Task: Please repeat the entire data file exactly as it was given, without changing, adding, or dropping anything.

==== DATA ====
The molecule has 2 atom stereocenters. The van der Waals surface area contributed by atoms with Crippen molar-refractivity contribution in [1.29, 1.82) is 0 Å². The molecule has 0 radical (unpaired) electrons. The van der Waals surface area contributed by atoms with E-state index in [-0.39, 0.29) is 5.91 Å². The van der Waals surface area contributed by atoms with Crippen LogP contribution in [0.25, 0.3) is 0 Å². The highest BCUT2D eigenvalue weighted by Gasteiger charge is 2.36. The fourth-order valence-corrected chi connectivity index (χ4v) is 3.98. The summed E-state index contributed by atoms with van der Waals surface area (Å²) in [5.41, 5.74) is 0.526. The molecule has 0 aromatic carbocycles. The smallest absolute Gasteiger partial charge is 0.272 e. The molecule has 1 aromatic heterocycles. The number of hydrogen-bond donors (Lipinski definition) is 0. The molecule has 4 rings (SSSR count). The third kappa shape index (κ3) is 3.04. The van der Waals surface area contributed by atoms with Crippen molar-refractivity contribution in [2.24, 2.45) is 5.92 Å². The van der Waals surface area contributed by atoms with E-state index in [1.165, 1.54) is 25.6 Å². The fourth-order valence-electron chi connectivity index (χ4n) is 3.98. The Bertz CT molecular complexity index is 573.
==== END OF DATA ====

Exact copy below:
The molecule has 2 atom stereocenters. The van der Waals surface area contributed by atoms with Crippen molar-refractivity contribution in [1.29, 1.82) is 0 Å². The molecule has 0 radical (unpaired) electrons. The van der Waals surface area contributed by atoms with E-state index in [-0.39, 0.29) is 5.91 Å². The van der Waals surface area contributed by atoms with Crippen LogP contribution in [0.25, 0.3) is 0 Å². The highest BCUT2D eigenvalue weighted by Gasteiger charge is 2.36. The fourth-order valence-corrected chi connectivity index (χ4v) is 3.98. The summed E-state index contributed by atoms with van der Waals surface area (Å²) in [5.41, 5.74) is 0.526. The molecule has 0 aromatic carbocycles. The smallest absolute Gasteiger partial charge is 0.272 e. The molecule has 1 aromatic heterocycles. The number of hydrogen-bond donors (Lipinski definition) is 0. The molecule has 4 rings (SSSR count). The third kappa shape index (κ3) is 3.04. The van der Waals surface area contributed by atoms with Crippen molar-refractivity contribution in [2.24, 2.45) is 5.92 Å². The van der Waals surface area contributed by atoms with E-state index in [1.165, 1.54) is 25.6 Å². The fourth-order valence-electron chi connectivity index (χ4n) is 3.98. The Bertz CT molecular complexity index is 573.